Why The 2016 Patriots Feel Eerily Similar To The 2010-2011 Teams
By Matt Dolloff, CBS Boston
BOSTON (CBS) -- Before Sunday night's Patriots loss to the Seattle Seahawks, I implored you not to overreact to the outcome of the game. So while this next take may sound contradictory, this has been ominously bubbling underneath the Patriots' entire season with the way the defense has performed, not just from Sunday night.
The 2016 Patriots have too often resembled the ill-fated teams from 2010 and 2011.
While there may be problems behind-the-scenes that no one is seeing or hearing about, it's too far to compare this Patriots team to the 2009 roster that was simply toxic, perhaps the worst of the Belichick-Brady era. The 2010 and 2011 teams are a more apt comparison, mostly because of issues on the field. And it's been going on for the whole season, certainly since Brady has returned.
You'll remember that those teams ultimately lost in a similar fashion that the Seahawks beat the Patriots on Sunday Night Football. They run into a quarterback who can't be stopped and scores touchdowns instead of field goals, while the opposing defense slows Tom Brady down enough to get the win.
Russell Wilson was the first elite quarterback the Patriots faced all season, and he shredded their soft zone defense for 348 yards and three touchdowns with no interceptions. They mostly struggled to get pressure on Wilson while the secondary was a mess attempting to cover the Seahawks' receivers. This is the same toxic combination that doomed the Patriots defense in 2010 and 2011.
Rex Ryan's New York Jets presented the Patriots with perhaps the single greatest opposing game plan ever implemented against the Belichick/Brady Patriots in the 2010 AFC Divisional Playoff. Ryan's defense generated pressure with just three or four down linemen while they flooded the middle of the field and short-to-intermediate routes with coverage, which made Brady look like a mere mortal. The Jets' Mark Sanchez, who turns out to have stunk as a professional quarterback, took what was given to him and methodically drove the Jets down the field for three passing touchdowns and no interceptions.
If the Patriots do not get that fifth Super Bowl ring for Tom Brady in 2016, that is how it will be done. Brady is less-than-unstoppable and the defense, in the words of Bart Scott, "can't stop a nosebleed." Wilson and the Seahawks offense badly exposed the Patriots defense, while the Seahawks D is certainly a formidable matchup for Brady and the offense. A rematch in Super Bowl LI would be a tall task.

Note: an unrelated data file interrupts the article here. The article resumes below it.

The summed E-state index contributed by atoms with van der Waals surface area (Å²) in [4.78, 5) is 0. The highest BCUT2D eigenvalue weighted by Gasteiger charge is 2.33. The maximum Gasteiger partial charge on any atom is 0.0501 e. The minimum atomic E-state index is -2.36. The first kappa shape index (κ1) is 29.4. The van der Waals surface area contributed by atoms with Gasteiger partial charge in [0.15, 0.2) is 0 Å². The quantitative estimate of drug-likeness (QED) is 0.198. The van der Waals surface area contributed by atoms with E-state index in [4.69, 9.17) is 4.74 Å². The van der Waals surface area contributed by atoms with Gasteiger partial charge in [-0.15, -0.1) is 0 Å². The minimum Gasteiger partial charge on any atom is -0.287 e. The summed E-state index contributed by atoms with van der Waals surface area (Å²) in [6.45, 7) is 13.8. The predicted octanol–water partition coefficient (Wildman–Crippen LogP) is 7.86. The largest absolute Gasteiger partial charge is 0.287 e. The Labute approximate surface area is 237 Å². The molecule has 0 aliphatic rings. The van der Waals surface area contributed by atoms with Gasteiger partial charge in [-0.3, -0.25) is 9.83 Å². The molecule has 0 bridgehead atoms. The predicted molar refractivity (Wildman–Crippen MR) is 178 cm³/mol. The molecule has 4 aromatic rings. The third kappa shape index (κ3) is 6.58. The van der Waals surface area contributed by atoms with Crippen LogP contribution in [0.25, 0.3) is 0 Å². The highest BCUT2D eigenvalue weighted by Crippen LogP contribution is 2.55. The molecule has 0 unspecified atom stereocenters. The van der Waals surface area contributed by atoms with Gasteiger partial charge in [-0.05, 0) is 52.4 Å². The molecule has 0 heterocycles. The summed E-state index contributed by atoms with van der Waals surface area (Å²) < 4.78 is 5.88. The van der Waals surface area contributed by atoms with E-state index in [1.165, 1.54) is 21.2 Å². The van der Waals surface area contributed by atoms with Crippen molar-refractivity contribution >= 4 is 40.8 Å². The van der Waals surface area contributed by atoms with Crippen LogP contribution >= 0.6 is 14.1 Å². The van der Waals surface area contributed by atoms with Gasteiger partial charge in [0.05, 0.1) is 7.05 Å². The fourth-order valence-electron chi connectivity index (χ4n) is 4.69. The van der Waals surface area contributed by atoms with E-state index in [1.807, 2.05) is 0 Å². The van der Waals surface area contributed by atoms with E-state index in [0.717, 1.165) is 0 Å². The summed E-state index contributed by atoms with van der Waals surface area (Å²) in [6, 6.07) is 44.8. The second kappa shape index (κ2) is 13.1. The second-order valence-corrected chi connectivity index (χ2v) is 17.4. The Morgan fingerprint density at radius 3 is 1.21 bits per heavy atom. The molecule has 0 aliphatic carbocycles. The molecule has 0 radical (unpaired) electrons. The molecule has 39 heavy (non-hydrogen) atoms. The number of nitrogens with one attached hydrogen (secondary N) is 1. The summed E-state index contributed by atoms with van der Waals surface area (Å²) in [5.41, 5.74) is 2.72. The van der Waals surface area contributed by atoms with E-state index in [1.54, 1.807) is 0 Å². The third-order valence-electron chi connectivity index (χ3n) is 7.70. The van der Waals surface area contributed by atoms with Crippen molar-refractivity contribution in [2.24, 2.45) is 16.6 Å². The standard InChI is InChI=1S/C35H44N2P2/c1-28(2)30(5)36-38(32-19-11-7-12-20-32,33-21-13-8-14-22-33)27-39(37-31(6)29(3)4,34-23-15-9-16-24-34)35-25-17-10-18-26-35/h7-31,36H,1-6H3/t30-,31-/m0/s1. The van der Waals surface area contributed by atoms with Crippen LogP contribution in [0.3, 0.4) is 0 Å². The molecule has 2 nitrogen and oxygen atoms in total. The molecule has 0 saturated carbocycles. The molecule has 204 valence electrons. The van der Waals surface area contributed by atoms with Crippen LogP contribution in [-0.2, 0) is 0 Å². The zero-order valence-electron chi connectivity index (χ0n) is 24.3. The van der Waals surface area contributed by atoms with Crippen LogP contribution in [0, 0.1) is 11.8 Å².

The bright side, of course, is that the 2011 Patriots made it to the Super Bowl and came within a Wes Welker catch of perhaps clinching the victory. Unfortunately, Brady did not have his best day against the Giants' relentless pass rush while Rob Gronkowski was a shell of himself playing with a high ankle sprain. Eli Manning, meanwhile, made the big plays he needed to make as he drove the Giants down the field on the porous Patriots secondary to snatch the 21-17 win away from New England.
The Patriots remain the best team in the AFC and should be the favorite to represent the conference in the Super Bowl. But their defense suddenly has an alarming lack of impact players that ultimately killed their chances in 2010 and 2011. Even if they make it back to the big game, there's a chance that they run into a high-powered offense (Atlanta, Dallas) or a great defense that can slow Brady down (Seattle). A playoff loss will inevitably (and justifiably) bring back questions about the team's decision to jettison playmakers like Chandler Jones and Jamie Collins when it appears that they didn't necessarily have to.
Like 2010-11, the Patriots are still a great team with the best quarterback in the league, but they do have a potentially fatal flaw. If they don't close the deal in the Super Bowl this season, it will be easy to understand why.
Matt Dolloff is a writer for CBSBostonSports.com. Any opinions expressed do not necessarily reflect that of CBS or 98.5 The Sports Hub. Have a news tip or comment for Matt? Follow him on Twitter @mattdolloff and email him at firstname.lastname@example.org.
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